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Thread: What is this poem?

  1. #1
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    May 2007

    Smile What is this poem?

    Hi all,
    Can anyone help me with the title of this poem. . . .I think it is by Edna St. Vincent Milay, but haven't been able to find it. It has something to do with a mountain top in Acacia Nat'l Forest/Park in Maine.
    What I remember is:
    ". . . .from where I stood, I saw three mountains and a wood,
    when I turned and looked the other way,
    I saw three islands in a bay."
    Does this ring a bell with anyone?
    Thanks in advance!

  2. #2
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    Feb 2004
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    That is part of Edna St. Vincent Millay's beautiful poem


    All I could see from where I stood
    Was three long mountains and a wood;
    I turned and looked another way,
    And saw three islands in a bay.

    So with my eyes I traced the line
    Of the horizon, thin and fine,
    Straight around till I was come
    Back to where I'd started from;
    And all I saw from where I stood
    Was three long mountains and a wood.
    Over these things I could not see;
    These were the things that bounded me;
    And I could touch them with my hand,
    Almost, I thought, from where I stand.
    And all at once things seemed so small
    My breath came short, and scarce at all.
    But, sure, the sky is big, I said;
    Miles and miles above my head;
    So here upon my back I'll lie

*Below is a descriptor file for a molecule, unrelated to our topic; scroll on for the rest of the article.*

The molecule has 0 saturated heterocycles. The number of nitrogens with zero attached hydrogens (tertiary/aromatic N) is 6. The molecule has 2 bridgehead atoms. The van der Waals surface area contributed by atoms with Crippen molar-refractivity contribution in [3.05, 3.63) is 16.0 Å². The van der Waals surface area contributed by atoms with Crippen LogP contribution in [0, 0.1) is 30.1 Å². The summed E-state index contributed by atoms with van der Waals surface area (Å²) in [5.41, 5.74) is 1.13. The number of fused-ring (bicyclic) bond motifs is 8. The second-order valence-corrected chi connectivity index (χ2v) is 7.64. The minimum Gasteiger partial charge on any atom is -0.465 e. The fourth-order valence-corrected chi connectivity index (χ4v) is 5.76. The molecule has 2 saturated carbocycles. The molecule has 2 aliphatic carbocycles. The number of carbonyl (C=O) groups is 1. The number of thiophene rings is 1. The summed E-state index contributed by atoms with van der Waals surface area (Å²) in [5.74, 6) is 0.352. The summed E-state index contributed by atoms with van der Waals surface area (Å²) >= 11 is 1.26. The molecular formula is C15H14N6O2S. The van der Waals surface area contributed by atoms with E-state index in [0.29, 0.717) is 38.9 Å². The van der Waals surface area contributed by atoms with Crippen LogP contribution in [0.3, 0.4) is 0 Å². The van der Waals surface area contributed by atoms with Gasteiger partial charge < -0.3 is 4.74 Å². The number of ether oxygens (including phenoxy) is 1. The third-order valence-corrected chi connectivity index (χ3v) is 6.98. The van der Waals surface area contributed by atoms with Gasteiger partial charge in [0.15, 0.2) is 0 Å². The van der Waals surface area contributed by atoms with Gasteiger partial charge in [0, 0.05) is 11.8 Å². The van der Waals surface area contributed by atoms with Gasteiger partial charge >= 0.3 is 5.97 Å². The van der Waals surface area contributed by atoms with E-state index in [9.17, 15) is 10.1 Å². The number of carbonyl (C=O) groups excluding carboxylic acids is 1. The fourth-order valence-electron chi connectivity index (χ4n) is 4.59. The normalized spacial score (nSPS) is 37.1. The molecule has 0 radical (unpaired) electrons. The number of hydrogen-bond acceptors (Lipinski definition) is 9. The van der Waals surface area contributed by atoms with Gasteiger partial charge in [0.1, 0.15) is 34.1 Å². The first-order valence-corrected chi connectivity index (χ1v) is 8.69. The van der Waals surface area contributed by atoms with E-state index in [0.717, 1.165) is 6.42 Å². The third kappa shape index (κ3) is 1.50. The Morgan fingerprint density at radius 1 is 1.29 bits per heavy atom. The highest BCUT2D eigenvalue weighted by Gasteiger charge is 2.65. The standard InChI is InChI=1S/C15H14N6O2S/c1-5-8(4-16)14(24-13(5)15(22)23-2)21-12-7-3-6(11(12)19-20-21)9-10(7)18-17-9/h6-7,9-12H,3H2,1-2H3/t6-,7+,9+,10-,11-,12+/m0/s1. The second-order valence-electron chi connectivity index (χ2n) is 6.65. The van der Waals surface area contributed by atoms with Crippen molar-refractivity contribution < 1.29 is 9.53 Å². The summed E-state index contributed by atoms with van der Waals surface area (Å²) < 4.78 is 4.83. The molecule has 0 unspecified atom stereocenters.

And look my fill into the sky.
    And so I looked, and, after all,
    The sky was not so very tall.
    The sky, I said, must somewhere stop,
    And -- sure enough! -- I see the top!
    The sky, I thought, is not so grand;
    I 'most could touch it with my hand!
    And reaching up my hand to try,
    I screamed to feel it touch the sky.
    I screamed, and -- lo! -- Infinity
    Came down and settled over me;
    Forced back my scream into my chest,
    Bent back my arm upon my breast,
    And, pressing of the Undefined
    The definition on my mind,
    Held up before my eyes a glass
    Through which my shrinking sight did pass
    Until it seemed I must behold
    Immensity made manifold;
    Whispered to me a word whose sound
    Deafened the air for worlds around,
    And brought unmuffled to my ears
    The gossiping of friendly spheres,
    The creaking of the tented sky,
    The ticking of Eternity.
    I saw and heard, and knew at last
    The How and Why of all things, past,
    And present, and forevermore.
    The Universe, cleft to the core,
    Lay open to my probing sense
    That, sick'ning, I would fain pluck thence
    But could not, -- nay! But needs must suck
    At the great wound, and could not pluck
    My lips away till I had drawn
    All venom out. -- Ah, fearful pawn!
    For my omniscience paid I toll
    In infinite remorse of soul.
    All sin was of my sinning, all
    Atoning mine, and mine the gall
    Of all regret. Mine was the weight